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Serial killers haven’t gone away, you know

Serial killers live and work among us and reside in our prisons, with little or no attention given to them, writes John O’Keeffe.

John O'Keeffe Communications Director of the Garda Representative Association

THE IDEA THAT serial killers were something of a 1960s and 1970s phenomena in the American midwest, has taken in the public imagination.

After all, TV repairmen and “drifters” (apparently the favoured occupation and pastime of many such killers during this period) went out with flared trousers and the True Detective magazine franchise.

The reality, however, is somewhat different. Undoubtedly, police detection rates have vastly improved in the last 40 years when it comes to the capture of serial killers.

Put simply, considerably more of these multiple killers tend to get caught now.

One problem remains, however. Just because you haven’t hit the FBI minimum figure of two (or three) murders to be categorised as a serial killer, does not mean you do not fit the exact same criminological or psychological profile – it may simply mean you got caught in time.

PRISONS Brady filer Moors murderer Ian Brady. Source: PA

The vast majority of serial killers will suffer from some form of personality disorder. In other words, they will be incapable of living with themselves or others and they will consistently repeat the same errors in their lives.

More specifically, most will suffer from anti-social personality disorder or a crossover variant. Note, non-personality disordered individuals do not as a rule insert screwdrivers into the ears of living people or sexually torture them for days and weeks on end before committing murder.

Most will report the same childhood issues around physical and sexual abuse, parental isolation, bizarre fantasy lives and auto-erotic sexual preferences, to name but four. Many will exhibit what has been called the McDonald Triad of behaviours during their childhood of fire setting, animal and sibling cruelty and more contentiously within academia, bed wetting past a normative age.

PA-11897532 Ted Bundy waves to the media after Leon County Sheriff Ken Katsaris informed him of his indictment by the Leon County Grand Jury, July 28, 1978. Source: AP/Press Association Images

Regardless, once the killings have begun, almost all will have a dominant sexual component as the driving force after many years of fantasy or non-human “try outs”. The sexual arousal may be overt or covert, so even where there are no signs of sexual trauma on the body, the very act of killing will almost certainly have been an expression of a deviant sexual fantasy.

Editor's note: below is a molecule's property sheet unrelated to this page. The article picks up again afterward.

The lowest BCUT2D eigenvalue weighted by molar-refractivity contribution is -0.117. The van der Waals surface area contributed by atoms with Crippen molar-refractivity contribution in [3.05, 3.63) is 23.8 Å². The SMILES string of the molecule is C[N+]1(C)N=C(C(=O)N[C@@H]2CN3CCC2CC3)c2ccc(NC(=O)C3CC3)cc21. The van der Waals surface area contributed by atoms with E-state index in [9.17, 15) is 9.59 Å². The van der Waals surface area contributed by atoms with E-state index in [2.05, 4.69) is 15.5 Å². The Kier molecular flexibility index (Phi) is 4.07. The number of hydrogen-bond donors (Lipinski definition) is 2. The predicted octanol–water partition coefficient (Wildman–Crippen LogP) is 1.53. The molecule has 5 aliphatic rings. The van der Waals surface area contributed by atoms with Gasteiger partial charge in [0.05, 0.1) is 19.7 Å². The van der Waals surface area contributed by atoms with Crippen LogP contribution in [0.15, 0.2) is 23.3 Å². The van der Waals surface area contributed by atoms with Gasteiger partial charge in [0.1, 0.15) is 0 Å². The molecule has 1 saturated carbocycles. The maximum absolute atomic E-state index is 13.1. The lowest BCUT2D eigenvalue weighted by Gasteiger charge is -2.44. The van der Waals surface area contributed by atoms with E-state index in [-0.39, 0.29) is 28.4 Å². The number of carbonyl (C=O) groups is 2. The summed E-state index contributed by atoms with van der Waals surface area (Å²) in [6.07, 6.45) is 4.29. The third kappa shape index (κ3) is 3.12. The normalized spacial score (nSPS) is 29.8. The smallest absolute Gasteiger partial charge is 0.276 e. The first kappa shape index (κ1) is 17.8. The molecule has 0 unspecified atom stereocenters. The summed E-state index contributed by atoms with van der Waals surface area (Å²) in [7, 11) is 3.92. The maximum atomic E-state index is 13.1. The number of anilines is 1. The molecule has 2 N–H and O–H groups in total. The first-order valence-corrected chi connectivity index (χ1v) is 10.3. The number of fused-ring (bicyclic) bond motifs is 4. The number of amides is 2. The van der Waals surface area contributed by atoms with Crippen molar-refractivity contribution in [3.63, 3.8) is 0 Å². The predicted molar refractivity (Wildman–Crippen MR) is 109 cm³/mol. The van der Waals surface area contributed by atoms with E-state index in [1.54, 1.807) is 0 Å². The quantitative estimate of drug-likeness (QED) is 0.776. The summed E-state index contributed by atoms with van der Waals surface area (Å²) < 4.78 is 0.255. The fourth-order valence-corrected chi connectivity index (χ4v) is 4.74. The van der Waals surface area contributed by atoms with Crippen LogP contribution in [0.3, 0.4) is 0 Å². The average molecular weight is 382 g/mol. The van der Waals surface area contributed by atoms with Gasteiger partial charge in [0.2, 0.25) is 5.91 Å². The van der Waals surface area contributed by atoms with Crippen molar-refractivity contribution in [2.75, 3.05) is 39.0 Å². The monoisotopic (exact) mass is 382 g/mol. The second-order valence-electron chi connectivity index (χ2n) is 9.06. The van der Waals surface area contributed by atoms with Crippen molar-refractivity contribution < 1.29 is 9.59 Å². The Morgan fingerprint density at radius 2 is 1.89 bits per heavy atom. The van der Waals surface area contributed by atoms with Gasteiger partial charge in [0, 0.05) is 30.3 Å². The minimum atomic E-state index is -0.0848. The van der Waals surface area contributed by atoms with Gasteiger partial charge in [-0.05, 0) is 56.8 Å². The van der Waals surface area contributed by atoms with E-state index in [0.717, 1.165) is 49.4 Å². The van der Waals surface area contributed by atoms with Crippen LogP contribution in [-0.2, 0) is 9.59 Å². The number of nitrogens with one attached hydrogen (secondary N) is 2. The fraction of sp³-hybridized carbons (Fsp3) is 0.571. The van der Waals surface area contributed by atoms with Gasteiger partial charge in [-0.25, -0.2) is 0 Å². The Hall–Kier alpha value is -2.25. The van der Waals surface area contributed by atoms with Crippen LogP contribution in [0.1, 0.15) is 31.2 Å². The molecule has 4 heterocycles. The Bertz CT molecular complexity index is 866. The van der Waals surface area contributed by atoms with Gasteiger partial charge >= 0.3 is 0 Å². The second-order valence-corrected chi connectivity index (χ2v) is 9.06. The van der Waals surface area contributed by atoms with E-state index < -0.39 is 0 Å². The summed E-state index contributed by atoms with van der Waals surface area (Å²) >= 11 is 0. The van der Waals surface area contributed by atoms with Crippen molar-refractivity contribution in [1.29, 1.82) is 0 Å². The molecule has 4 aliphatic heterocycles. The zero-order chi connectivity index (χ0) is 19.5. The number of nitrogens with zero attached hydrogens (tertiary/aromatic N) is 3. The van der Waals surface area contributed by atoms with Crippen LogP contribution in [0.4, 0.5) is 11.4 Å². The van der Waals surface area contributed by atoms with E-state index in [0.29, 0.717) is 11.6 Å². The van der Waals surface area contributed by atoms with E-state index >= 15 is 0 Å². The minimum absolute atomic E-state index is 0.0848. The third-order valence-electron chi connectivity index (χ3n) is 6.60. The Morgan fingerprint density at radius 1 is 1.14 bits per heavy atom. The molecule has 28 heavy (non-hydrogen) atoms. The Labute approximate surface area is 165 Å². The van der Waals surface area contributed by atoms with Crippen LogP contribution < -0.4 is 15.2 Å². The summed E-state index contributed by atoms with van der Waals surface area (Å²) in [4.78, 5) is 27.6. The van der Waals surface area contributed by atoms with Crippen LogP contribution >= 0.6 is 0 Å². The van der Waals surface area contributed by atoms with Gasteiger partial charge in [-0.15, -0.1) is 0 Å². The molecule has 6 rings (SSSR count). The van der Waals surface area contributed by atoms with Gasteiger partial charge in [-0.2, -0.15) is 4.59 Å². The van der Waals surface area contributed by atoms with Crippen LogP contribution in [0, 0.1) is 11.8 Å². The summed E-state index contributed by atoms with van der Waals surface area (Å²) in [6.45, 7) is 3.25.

It is often assumed that such deviant sexuality can only be the preserve of multiple killers yet the reality is that many single deviant sexual killers and the untraced may simply be caught in time, or may not be found out. In other words, they remain serial killers in all but name.

In the Irish jurisdiction, Larry Murphy remains a suspect, in the public imagination at least, into the disappearance of up to eight women in what has become known as Leinster’s “vanishing triangle.”

Whether Larry Murphy is a killer, let alone a serial killer, remains unknown yet there are some facts we do know about him that share a similar typology.

The fact that he kidnapped, viciously beat and orally and vaginally raped a women in the Dublin mountains before she escaped, does not of course make him a serial killer, either evidentially or psychological. Even though he tried to suffocate her with a plastic bag and showed no remorse for his crime does not mean he satisfies any other criteria.

Perhaps of more interest from a psychological perspective, however, was that he is reported to have described her as “lucky” not to have died and said, “she’s alive isn’t she?” to detectives.

In addition, a prisoner who had shared a cell with him stated that Larry Murphy told him that he had murdered Deirdre Jacob in 1998. Murphy may not be a murderer let alone a serial murderer but the evidence we do have suggests a psychological template that is more than receptive to the possibility.

Graham Dwyer court case Source: Niall Carson

Perhaps an even more disturbing murderer who evidences the psychological profile of a serial killer is Graham Dwyer. Again, while Dwyer may not have killed or murdered anyone other than Elaine O’Hara, he shows signs of someone capable of such horrors.

Post death sexualparaphilias of serial killers include cannibalism, vampirism and necrophilia – all of which were presented at evidence in his trial as distinct elements of his atavistic mind. Dwyer also added the little known paraphilia of “piquerism” – from the French verb “to prick” – a pathological fascination with stabbing.

Graham Dwyer may not be a serial killer by numbers but he is most certainly one by personality.

Tragically, serial killers have not gone away. They live and work among us and reside in our prisons. They receive little, if any attention, over and above the single murder they may have been convicted of.  The reality remains that if they could ply their trade more freely, they would not hesitate.

It remains an ongoing credit to modern police forces such as An Garda Síocahána, that they are prevented from so doing.

John O’Keeffe is a Criminologist and Forensic Psychologist and Head of the Colleges of Psychology & Criminology at City Colleges.

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About the author:

John O'Keeffe  / Communications Director of the Garda Representative Association

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